Meiō was an era from 7/19 of 1492 to 2/29 of 1501 (based on the Japanese lunisolar calendar) in the Sengoku period. The change to the new era was initiated by Kanroji Chikanaga, the Chief Councilor of State, owing to an epidemic. The Meiō era was marked by the prominent political role performed by Ashikaga Yoshiki, who even weighed in on the name chosen for the era.
During this era:
Gotsuchi-mikado served as the 103rd emperor from 1464 to 1500.
Gokashiwabara served as the 104th emperor from 1500 to 1526.
Ashikaga Yoshiki (later Yoshitane) as the tenth shōgun and Ashikaga Yoshizumi as the eleventh shōgun of the Muromachi bakufu. The deposing of Yoshiki while in his role as the shōgun against the will of the emperor was an important and symbolic event in a period that gave rise to the phenomenon of gekokujō, whereby persons of traditionally lesser authority usurped the positions of their superiors.
In 1493, in the Meiō Political Incident (Meiō no seihen), Hosokawa Masamoto ousted Ashikaga Yoshiki and installed Ashikaga Yoshizumi as the eleventh shōgun. Masamoto wielded power in his role as the kanrei, or deputy shōgun. This event marked the beginning of the Sengoku period.
In 1498, a major earthquake occurred in the Tōkai Region, an event known as the Great Earthquake of Meiō. The ensuing tsunami causing a cleavage that connected Lake Hamana to the ocean.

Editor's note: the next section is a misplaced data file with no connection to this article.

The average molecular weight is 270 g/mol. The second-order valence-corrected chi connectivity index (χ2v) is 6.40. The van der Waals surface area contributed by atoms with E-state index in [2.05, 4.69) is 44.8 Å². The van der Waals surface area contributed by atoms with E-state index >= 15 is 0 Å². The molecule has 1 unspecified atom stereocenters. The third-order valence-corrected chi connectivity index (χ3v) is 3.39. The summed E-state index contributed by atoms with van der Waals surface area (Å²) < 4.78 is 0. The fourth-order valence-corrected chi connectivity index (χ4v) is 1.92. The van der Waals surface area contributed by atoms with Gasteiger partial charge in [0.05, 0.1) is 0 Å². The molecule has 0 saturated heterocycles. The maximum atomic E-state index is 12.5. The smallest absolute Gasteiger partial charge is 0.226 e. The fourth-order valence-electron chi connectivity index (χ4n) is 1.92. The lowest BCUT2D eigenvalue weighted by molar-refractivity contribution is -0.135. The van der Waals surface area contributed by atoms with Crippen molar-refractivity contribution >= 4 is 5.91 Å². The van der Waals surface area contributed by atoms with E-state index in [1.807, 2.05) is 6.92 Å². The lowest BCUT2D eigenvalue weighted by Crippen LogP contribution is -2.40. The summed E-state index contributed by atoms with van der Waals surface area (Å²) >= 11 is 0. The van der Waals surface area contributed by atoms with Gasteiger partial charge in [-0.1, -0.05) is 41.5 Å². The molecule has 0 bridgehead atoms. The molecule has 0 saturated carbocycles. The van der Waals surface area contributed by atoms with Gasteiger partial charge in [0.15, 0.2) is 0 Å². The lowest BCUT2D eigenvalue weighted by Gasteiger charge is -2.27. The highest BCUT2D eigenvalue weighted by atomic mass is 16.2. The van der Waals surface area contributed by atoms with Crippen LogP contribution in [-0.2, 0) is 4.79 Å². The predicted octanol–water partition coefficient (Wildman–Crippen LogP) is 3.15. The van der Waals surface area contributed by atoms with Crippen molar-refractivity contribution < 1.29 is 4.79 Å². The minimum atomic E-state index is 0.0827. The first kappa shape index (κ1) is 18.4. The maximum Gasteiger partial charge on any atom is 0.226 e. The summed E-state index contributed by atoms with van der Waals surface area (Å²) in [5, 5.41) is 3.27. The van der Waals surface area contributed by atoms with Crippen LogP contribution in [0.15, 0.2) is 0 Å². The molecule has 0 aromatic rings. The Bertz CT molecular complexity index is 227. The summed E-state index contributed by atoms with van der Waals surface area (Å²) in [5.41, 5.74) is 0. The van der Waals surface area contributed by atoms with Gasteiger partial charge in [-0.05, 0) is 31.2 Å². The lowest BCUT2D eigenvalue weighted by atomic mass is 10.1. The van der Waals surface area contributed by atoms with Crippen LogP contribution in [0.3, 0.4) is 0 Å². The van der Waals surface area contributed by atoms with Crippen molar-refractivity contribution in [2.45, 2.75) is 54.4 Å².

In 1500, citizens of Kyōto performed the procession of festival floats mounted with decorative halberds for the Gion Festival, which had been held in Kyōto since the ninth century. This event resumed after a thirty-three year hiatus owing to the Ōnin-Bunmei War (Ōnin-Bunmei on ran) that erupted in Kyōto and extended into the surrounding provinces during the period from 1467 to 1477.
In the autumn of 1500, Emperor Gokashiwabara succeeded Emperor Gotsuchi-mikado following the demise of the latter.
In 1499, the East-West Battle of Harima (Tōzai-toriai kassen) occurred. This was an internal revolt led by Uragami Murakuni against Uragami Norimune as a chapter in a succession struggle within the Akamatsu clan after a long period of governance by Akamatsu Masanori. The term is associated with the temporary division of Harima Province between east and west as a result of the conflict.
In 1493, Asakura Norikage, the tenth head of the Asakura clan
In 1494, Takeda Nobutora, the father of Takeda Shingen, the military governor of Kai Province
In 1494, Saitō Dōsan, the sengoku daimyō of Mino Province
In 1496, Emperor Gonara, the 105th emperor to the throne
In 1497, Mōri Motonari, the sengoku daimyō of Aki Province
In 1493, Hatakeyama Masanaga, a bushō and kanrei, or deputy shōgun
In 1495, Ōuchi Masahiro, the shugo daimyō
In 1496, Hino Tomiko, the formal wife of Ashikaga Yoshimasa and mother of Ashikaga Yoshihisa
In 1499, Rennyo, a monk and ancestor who rejuvenated the jōdo-shinshū sect of Buddhism
In 1500, Gotsuchi-mikado, the 103rd emperor to the throne